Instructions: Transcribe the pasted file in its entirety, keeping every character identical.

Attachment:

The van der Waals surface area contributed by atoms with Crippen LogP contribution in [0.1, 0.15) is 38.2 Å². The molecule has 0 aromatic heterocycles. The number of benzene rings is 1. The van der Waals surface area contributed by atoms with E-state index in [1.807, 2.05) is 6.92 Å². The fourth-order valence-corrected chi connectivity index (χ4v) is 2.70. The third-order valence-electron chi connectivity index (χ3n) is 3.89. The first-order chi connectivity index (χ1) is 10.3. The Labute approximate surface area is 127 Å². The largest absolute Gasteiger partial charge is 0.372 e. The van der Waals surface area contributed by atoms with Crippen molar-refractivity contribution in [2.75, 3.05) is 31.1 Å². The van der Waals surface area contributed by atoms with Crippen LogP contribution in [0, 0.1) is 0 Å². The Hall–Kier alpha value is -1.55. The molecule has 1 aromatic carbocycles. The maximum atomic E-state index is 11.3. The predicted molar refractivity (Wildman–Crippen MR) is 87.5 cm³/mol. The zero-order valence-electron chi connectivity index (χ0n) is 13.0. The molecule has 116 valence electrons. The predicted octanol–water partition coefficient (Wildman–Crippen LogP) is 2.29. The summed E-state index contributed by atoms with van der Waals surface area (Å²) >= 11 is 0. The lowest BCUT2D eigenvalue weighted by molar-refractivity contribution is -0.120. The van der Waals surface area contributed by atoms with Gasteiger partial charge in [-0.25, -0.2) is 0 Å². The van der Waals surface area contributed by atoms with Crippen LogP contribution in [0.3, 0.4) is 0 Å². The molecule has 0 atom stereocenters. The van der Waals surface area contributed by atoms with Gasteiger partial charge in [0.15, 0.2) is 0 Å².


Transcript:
The van der Waals surface area contributed by atoms with Crippen LogP contribution in [0.1, 0.15) is 38.2 Å². The molecule has 0 aromatic heterocycles. The number of benzene rings is 1. The van der Waals surface area contributed by atoms with E-state index in [1.807, 2.05) is 6.92 Å². The fourth-order valence-corrected chi connectivity index (χ4v) is 2.70. The third-order valence-electron chi connectivity index (χ3n) is 3.89. The first-order chi connectivity index (χ1) is 10.3. The Labute approximate surface area is 127 Å². The largest absolute Gasteiger partial charge is 0.372 e. The van der Waals surface area contributed by atoms with Crippen molar-refractivity contribution in [2.75, 3.05) is 31.1 Å². The van der Waals surface area contributed by atoms with Crippen LogP contribution in [0, 0.1) is 0 Å². The Hall–Kier alpha value is -1.55. The molecule has 1 aromatic carbocycles. The maximum atomic E-state index is 11.3. The predicted molar refractivity (Wildman–Crippen MR) is 87.5 cm³/mol. The zero-order valence-electron chi connectivity index (χ0n) is 13.0. The molecule has 116 valence electrons. The predicted octanol–water partition coefficient (Wildman–Crippen LogP) is 2.29. The summed E-state index contributed by atoms with van der Waals surface area (Å²) >= 11 is 0. The lowest BCUT2D eigenvalue weighted by molar-refractivity contribution is -0.120. The van der Waals surface area contributed by atoms with Gasteiger partial charge in [-0.25, -0.2) is 0 Å². The van der Waals surface area contributed by atoms with Crippen LogP contribution in [0.3, 0.4) is 0 Å². The molecule has 0 atom stereocenters. The van der Waals surface area contributed by atoms with Gasteiger partial charge in [0.15, 0.2) is 0 Å².